The three princes began to raise funds as they armed their forces in preparation to launch sieges. Lionheart put all of his inherited wealth, along with proceeds from his sale of land, castles, and churches, into the Crusade. In both England and France, a tax was levied on all citizens who refused to join the crusade. These payments became known as the “Saladin tax.” (Schaff)

In AD 1189-1190, the armies began to amass in several locations as they prepared to head towards the Holy Lands. Frederick, who was nearly seventy years old at the time, never made it to his first battle. Instead, he drowned accidentally while attempting to cool himself off in the Kalycadnus river near Cilicia in Asia Minor.

Philip and Lionheart sailed and marched on, finally meeting up in Sicily in the spring of1190. They were anything but amicable allies, however. Despite having made pacts to protect and look out for one another, the each nation’s leaders were constantly striving against each other for power and control.

By June of 1190, the armies had reached the powerful city of Acre, just north of Jerusalem. Acre was, in many ways, the gateway city to Jerusalem. (For those of you who are Lord of the Rings nerds like me; think Osgiliath to Minas Tirith.)

Battles between Christians and Muslims ensued for over a year until, on July 12, 1191, Muslim forces within Acre surrendered to the crusaders. A treaty of sorts was struck with Saladin, and the Christians planned to renew their efforts to continue into the Holy City. The spoils of Acre were quickly divide among Christian leaders and many Frankish prisoners of Acre were released. The crusaders were now poised to press on.

Yet the ultimate goal to move forward with the campaign towards Jerusalem was delayed. A growing tension between the leaders and armies of France and England had come to a head. These rivalries, as Schaff called them, eventually sent Philip Augustus back to France (although Philip seemed more than happy to return to his throne). The French and Germans also began to have disagreements, which eventually led to longer delays in the crusade. Much of the disagreements had nothing to do with the crusade towards Jerusalem but rather concerned the resettlement and appropriation of the Christian lands to the West.

Lionheart emerged as the sole leader of the final phase of the Third Crusade. He was a distracted leader, however, with growing concerns that Philip might try to conquer the English lands in his absence. For this and perhaps other reasons, Lionheart appeared to become hasty in his decision-making process. The most glaring and detestable example of this was his decision to slaughter some 2,700 Muslim prisoners in front of Saladin and his army on account of Saladin’s failure to meet the terms of their peace treaty in what Lionheart considered to be a fair amount of time. This mass execution remains one of the darkest moments of Lionheat’s personal history.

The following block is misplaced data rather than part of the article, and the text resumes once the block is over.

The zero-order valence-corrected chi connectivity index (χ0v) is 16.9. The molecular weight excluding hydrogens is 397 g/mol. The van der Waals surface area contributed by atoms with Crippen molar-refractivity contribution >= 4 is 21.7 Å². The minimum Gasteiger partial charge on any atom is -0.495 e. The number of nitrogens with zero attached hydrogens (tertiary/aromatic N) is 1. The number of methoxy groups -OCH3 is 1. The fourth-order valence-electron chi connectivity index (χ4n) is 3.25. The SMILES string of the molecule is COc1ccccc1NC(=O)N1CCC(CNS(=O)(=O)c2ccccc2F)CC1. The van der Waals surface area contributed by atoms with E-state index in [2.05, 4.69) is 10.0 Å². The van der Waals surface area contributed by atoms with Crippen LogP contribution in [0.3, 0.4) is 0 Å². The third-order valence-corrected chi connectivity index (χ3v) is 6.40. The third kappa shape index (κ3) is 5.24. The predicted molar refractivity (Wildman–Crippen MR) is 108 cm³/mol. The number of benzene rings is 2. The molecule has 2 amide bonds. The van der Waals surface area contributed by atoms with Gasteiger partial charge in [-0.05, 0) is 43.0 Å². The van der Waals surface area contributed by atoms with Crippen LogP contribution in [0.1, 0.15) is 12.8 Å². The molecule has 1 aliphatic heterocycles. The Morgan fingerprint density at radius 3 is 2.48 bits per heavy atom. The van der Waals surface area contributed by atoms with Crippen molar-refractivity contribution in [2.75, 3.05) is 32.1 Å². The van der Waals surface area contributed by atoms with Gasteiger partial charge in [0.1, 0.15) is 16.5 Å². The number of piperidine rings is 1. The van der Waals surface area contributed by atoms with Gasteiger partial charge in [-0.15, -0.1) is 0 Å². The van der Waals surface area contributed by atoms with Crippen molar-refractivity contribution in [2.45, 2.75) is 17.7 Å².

Lionheart took his army of between 10,000 and 15,000 men in a brilliant move of stealth towards the city of Jaffa, a port city on the way to Jerusalem. (Jaffa, also known as Joppa, was the port from which the OT Prophet Jonah [Jonah 1:3] left to flee to Tarshish).  On September 7, 1191, Lionheart and his crusading army defeated Saladin’s forces at the Battle of Arsuf, just outside of Jaffa. The brutality of this battle is recorded in several sources. Saladin’s army, without a doubt, took the brunt of the damage, and Lionheart appeared to be the greatest of warriors. Legends spread about Richard cutting down his enemies “as reapers mow corn with sickles.” He even supposedly severed the neck and shoulder of a Turkish admiral with one strike of his sword (Schaff).

For all intents and purposes, however, Arsuf/Jaffa would be the last battle won by the Third Crusaders. Having exhausted nearly all of the crusade’s resources in the previous months, Richard decided not to attempt an advance on the gates of Jerusalem. Instead, a treaty was formed with Saladin that ensured three years of safety for all Christians who sought travel to the Holy City, and along the coasts from Jaffa all the way to the northern city of Tyre. According to ancient sources, Richard and Saladin even exchanged gifts with one another for a few years (Schaff).

Things took a strange turn for Richard and a tragic one for Saladin. While on his return journey to England, Richard was kidnapped and held for ransom in Austria until he paid a large sum to be released. Saladin, on the other hand, died in 1193. The major players of the Third Crusade had finished the game.

In the end, the major victories for Latin Christians of the Third Crusade were Acre and Jaffa, and no more. And even these victories were short-lived, as both locations would prove to be volatile in the decades to come. But the legend of Lionheart lived on . . . as Schaff records:

One who accompanied the Third Crusade ascribes to him the valor of Hector, the magnanimity of Achilles, the prudence of Odysseus, the eloquence of Nestor, and equality with Alexander. French writers of the thirteenth century tell how Saracen mothers, long after Richard had returned to England, used to frighten their children into obedience or silence by the spell of his name, so great was the dread he had inspired. Destitute of the pious traits of Godfrey and Louis IX., Richard nevertheless stands, by his valor, muscular strength, and generous mind, in the very front rank of conspicuous Crusaders.

The Fontevraud Abbey in Anjou, France still claims to contain the tomb of Richard the Lionheart, however his remains were probably taken from there long ago.


  • Asbridge, Thomas. The Crusades: The Authoritative History of the War for the Holy Land (2010)
  • Evangelisches Kirchenlexikon (1999) vol. 1
  • Latourette, Kenneth Scott. A History of Christianity (1953) vol. 1
  • Schaff, Philip. History of the Christian Church, vol. 5.
  • Williston Walker, A History of the Christian Church (1914)